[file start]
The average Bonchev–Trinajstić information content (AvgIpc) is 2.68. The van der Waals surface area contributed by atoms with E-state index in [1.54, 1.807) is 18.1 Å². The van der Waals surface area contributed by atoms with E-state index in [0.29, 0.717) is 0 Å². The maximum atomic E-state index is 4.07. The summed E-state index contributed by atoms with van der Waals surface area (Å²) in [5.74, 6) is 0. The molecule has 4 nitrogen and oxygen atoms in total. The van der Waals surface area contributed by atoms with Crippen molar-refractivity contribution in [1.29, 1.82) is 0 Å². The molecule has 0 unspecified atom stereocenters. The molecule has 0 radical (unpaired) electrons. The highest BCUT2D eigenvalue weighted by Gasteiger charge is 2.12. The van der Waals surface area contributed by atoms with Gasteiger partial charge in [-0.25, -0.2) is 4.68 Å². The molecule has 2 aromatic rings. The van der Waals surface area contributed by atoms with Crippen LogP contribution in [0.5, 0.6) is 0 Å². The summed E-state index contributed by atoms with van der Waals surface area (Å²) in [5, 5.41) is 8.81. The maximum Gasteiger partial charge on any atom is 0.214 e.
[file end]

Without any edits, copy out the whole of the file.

The average Bonchev–Trinajstić information content (AvgIpc) is 2.68. The van der Waals surface area contributed by atoms with E-state index in [1.54, 1.807) is 18.1 Å². The van der Waals surface area contributed by atoms with E-state index in [0.29, 0.717) is 0 Å². The maximum atomic E-state index is 4.07. The summed E-state index contributed by atoms with van der Waals surface area (Å²) in [5.74, 6) is 0. The molecule has 4 nitrogen and oxygen atoms in total. The van der Waals surface area contributed by atoms with Crippen molar-refractivity contribution in [1.29, 1.82) is 0 Å². The molecule has 0 unspecified atom stereocenters. The molecule has 0 radical (unpaired) electrons. The highest BCUT2D eigenvalue weighted by Gasteiger charge is 2.12. The van der Waals surface area contributed by atoms with Gasteiger partial charge in [-0.25, -0.2) is 4.68 Å². The molecule has 2 aromatic rings. The van der Waals surface area contributed by atoms with Crippen LogP contribution in [0.5, 0.6) is 0 Å². The summed E-state index contributed by atoms with van der Waals surface area (Å²) in [5, 5.41) is 8.81. The maximum Gasteiger partial charge on any atom is 0.214 e.